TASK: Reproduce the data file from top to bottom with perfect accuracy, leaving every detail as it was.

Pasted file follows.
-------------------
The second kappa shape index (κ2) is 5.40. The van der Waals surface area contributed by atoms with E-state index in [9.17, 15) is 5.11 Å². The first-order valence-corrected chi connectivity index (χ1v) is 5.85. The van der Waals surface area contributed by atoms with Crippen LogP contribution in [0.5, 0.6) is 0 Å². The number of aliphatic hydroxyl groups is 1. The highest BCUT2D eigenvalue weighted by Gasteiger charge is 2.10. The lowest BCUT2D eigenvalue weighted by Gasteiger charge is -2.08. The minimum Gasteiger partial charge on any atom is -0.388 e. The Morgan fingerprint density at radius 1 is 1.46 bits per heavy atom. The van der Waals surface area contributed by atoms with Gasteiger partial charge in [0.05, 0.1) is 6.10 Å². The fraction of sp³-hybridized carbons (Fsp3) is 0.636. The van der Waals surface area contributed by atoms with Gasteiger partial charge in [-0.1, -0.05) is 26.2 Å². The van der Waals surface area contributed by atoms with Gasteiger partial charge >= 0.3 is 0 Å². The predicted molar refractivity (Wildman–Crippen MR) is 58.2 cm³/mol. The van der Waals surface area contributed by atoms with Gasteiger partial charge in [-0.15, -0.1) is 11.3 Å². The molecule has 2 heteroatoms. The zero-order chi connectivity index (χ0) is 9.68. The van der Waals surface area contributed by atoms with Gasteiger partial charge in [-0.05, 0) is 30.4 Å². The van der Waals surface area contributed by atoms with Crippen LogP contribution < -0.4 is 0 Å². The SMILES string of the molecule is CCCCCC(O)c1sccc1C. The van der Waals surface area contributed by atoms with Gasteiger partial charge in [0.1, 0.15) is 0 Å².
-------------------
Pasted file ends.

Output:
The second kappa shape index (κ2) is 5.40. The van der Waals surface area contributed by atoms with E-state index in [9.17, 15) is 5.11 Å². The first-order valence-corrected chi connectivity index (χ1v) is 5.85. The van der Waals surface area contributed by atoms with Crippen LogP contribution in [0.5, 0.6) is 0 Å². The number of aliphatic hydroxyl groups is 1. The highest BCUT2D eigenvalue weighted by Gasteiger charge is 2.10. The lowest BCUT2D eigenvalue weighted by Gasteiger charge is -2.08. The minimum Gasteiger partial charge on any atom is -0.388 e. The Morgan fingerprint density at radius 1 is 1.46 bits per heavy atom. The van der Waals surface area contributed by atoms with Gasteiger partial charge in [0.05, 0.1) is 6.10 Å². The fraction of sp³-hybridized carbons (Fsp3) is 0.636. The van der Waals surface area contributed by atoms with Gasteiger partial charge in [-0.1, -0.05) is 26.2 Å². The van der Waals surface area contributed by atoms with Gasteiger partial charge >= 0.3 is 0 Å². The predicted molar refractivity (Wildman–Crippen MR) is 58.2 cm³/mol. The van der Waals surface area contributed by atoms with Gasteiger partial charge in [-0.15, -0.1) is 11.3 Å². The molecule has 2 heteroatoms. The zero-order chi connectivity index (χ0) is 9.68. The van der Waals surface area contributed by atoms with Gasteiger partial charge in [-0.05, 0) is 30.4 Å². The van der Waals surface area contributed by atoms with Crippen LogP contribution < -0.4 is 0 Å². The SMILES string of the molecule is CCCCCC(O)c1sccc1C. The van der Waals surface area contributed by atoms with Gasteiger partial charge in [0.1, 0.15) is 0 Å².